Grammy Awards 2012: Five races to watch -- besides Adele's
If you’re going by the Las Vegas odds on the four main Grammy races, only a fool would wager against Adele in the categories in which she is nominated. As of last week, the line on the young British singer’s nominated categories was so stacked in her favor for “Rolling in the Deep” for both song and record of the year and for her five-times-platinum “21” for album of the year that those betting on, say, Katy Perry or Rihanna stand to make a fortune in the unlikely event of an upset. Below are a few key races to watch:
Song of the year: A songwriter’s category that honors the craft of the song pits “Rolling in the Deep” against rapper Kanye West’s “All of the Lights,” “The Cave” by Mumford & Sons, Bruno Mars’ light pop song “Grenade” and Wisconsin folk-rock artist Bon Iver’s plaintive wail of “Holocene.” This category is Adele’s to lose, mainly because each of the other artists is much less universal in their appeal, and will split votes. But Kanye is involved, so by definition this will be a race to watch.
New artist: In past years, this win has far from guaranteed a long career (Christopher Cross, Milli Vanilli, Paula Cole), though many of its recipients have gone to great heights (Sade, Alicia Keys, John Legend). The mix-and-match quality of the category this year is on par with previous demographically balanced ballots: Bon Iver attracts the 30- and 40-something Pitchfork/indie-rock crowd with his Arcade-Fire-esque rise; the Band Perry is the poppy country entry that attracts across the board; and rising electronic producer Skrillex, whose oft-abrasive dubstep is drawing larger and larger crowds, is the nod toward the youth. The favorite? Nicki Minaj, whose profoundly expressive rap style and magnetic delivery are so infectious that producers and rappers for the past year have lined up to get her on tape.
FULL COVERAGE: Grammy Awards 2012
Pop duo/group performance: Mixed and matched as if by roll of the dice, this is a battle of the earworms — with a couple of odd outliers. The relentlessly catchy of the bunch are Los Angeles pop-rock group Foster the People’s inescapable “Pumped Up Kicks,” British soft-rock band Coldplay’s ode to longing, “Paradise,” and Maroon 5 and Christina Aguilera’s catchy TV hit “Moves Like Jagger.” Chances are one or all of these songs have chased you from mall store to mall store all year long. Less overplayed – by a longshot — was the Black Keys’ cover of Buddy Holly’s “Dearest,” and Tony Bennett and Amy Winehouse’s duet of “Body and Soul,” neither of which stand much of a chance – unless, in the case of the latter, sentimentality reigns.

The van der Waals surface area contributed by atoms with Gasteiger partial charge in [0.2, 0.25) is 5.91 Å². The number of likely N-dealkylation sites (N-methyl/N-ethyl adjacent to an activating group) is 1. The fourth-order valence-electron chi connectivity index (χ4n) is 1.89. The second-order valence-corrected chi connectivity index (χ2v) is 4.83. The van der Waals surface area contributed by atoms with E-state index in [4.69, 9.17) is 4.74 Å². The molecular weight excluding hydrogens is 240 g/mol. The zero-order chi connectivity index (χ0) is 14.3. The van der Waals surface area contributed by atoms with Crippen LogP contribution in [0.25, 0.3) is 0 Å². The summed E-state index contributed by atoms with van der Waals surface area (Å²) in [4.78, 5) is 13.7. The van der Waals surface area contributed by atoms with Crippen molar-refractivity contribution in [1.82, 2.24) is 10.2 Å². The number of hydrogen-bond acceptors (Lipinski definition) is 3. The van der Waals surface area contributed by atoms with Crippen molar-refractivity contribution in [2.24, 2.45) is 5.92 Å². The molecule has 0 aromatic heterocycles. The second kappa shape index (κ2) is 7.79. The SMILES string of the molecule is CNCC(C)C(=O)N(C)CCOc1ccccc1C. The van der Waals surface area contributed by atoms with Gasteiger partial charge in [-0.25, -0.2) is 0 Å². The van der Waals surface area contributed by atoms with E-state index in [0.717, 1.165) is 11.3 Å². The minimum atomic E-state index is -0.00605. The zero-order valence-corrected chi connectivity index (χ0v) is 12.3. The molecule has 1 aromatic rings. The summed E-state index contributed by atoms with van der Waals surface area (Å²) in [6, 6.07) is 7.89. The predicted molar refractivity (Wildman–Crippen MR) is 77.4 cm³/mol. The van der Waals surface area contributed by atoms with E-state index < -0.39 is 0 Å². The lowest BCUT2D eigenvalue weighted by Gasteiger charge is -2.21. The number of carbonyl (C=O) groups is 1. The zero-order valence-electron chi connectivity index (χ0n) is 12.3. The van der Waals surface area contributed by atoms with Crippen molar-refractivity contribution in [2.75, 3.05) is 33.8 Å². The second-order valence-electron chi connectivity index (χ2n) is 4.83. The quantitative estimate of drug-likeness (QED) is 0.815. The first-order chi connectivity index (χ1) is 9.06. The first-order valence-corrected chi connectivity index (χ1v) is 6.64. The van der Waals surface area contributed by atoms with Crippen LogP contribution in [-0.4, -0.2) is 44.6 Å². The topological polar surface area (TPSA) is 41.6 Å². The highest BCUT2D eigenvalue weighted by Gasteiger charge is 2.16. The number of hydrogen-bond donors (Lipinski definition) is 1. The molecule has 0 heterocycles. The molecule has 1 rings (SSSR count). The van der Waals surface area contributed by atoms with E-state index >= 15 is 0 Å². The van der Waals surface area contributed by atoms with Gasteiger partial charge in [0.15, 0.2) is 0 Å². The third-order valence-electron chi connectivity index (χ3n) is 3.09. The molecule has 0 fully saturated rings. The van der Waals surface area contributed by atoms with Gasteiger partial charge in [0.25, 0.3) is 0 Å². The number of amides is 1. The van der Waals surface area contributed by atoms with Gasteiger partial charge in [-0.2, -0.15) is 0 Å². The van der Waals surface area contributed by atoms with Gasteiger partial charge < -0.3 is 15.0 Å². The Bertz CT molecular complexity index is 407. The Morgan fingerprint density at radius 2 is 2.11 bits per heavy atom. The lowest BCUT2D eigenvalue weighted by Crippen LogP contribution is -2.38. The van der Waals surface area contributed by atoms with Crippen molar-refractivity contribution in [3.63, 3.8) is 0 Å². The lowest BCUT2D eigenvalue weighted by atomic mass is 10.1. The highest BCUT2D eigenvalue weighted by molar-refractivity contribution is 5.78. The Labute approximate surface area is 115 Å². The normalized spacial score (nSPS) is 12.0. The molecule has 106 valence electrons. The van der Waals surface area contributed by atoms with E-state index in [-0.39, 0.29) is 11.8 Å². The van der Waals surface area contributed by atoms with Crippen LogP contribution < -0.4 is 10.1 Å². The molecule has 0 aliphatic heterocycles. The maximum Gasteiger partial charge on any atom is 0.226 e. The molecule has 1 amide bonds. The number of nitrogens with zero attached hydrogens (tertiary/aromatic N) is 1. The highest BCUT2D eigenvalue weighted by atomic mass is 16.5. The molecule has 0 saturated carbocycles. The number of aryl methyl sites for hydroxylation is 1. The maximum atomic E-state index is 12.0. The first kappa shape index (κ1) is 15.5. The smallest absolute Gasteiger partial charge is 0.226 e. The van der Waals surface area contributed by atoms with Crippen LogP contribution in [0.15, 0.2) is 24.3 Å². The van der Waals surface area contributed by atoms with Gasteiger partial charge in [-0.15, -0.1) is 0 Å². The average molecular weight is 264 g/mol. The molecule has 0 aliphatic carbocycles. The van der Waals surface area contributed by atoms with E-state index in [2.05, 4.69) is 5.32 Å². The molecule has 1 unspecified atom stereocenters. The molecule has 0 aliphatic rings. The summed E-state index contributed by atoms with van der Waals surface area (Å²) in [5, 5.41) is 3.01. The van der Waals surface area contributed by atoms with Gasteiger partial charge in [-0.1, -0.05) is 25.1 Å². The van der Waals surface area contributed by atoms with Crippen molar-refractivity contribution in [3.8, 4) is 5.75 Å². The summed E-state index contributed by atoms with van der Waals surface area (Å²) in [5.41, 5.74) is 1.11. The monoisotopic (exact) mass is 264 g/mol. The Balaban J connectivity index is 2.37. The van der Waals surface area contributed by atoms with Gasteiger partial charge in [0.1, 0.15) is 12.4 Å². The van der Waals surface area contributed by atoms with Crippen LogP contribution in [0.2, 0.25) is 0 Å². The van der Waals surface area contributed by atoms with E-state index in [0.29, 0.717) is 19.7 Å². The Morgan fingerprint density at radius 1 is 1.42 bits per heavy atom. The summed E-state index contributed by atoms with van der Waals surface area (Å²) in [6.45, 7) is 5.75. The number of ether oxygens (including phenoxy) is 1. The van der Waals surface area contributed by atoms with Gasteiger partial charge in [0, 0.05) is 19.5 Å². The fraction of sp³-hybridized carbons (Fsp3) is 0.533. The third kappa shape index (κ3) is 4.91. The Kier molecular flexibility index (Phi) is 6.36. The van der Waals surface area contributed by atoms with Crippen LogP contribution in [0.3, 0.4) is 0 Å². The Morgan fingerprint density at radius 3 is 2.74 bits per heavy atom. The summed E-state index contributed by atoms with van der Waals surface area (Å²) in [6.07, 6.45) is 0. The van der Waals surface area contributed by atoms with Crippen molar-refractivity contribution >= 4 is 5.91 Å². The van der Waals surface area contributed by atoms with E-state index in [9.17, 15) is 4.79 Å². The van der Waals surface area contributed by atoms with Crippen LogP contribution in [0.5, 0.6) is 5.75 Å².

Rap album: One reason why this will be one of the night’s most anticipated moments can be answered in two words: Kanye West. He’s nominated twice, for his masterful rap album “My Beautiful Dark Twisted Fantasy” — which should have been a nominee for album of the year — and for his collaboration with Jay-Z, “Watch the Throne.” They’ll be going against Nicki Minaj’s full-length album debut, “Pink Friday”; labelmate Lil Wayne’s return-from-prison album, “Tha Carter IV”; and Lupe Fiasco’s underappreciated “Lasers.” Though it’s perhaps a given that West will take this trophy, either way the viewers win because we get to hear what he has to say on stage, or we get to hear what he has to say afterward via Twitter.
Country solo performance: The biggest names in country music 2012 vie for this award, which features songs about mean people, the pleasures of small-town life, a cancer diagnosis, and notions of true love from two perspectives — by, respectively, Taylor Swift, Jason Aldean, Martina McBride, Blake Shelton and Carrie Underwood. The winner is anybody’s guess, though few people have lost money betting on Swift.
-- Randall Roberts
Top photo: Adele performing at the Greek Theatre in Dec. 2011. Credit: Lawrence K. Ho / Los Angeles Times
Bottom photo: Jay-Z, left, and Kanye West, right, on stage at Staples Center Sunday night December 11 2011 for their 'Watch The Throne' tour in Los Angeles, the first of three nights. Brian van der Brug/Los Angeles Times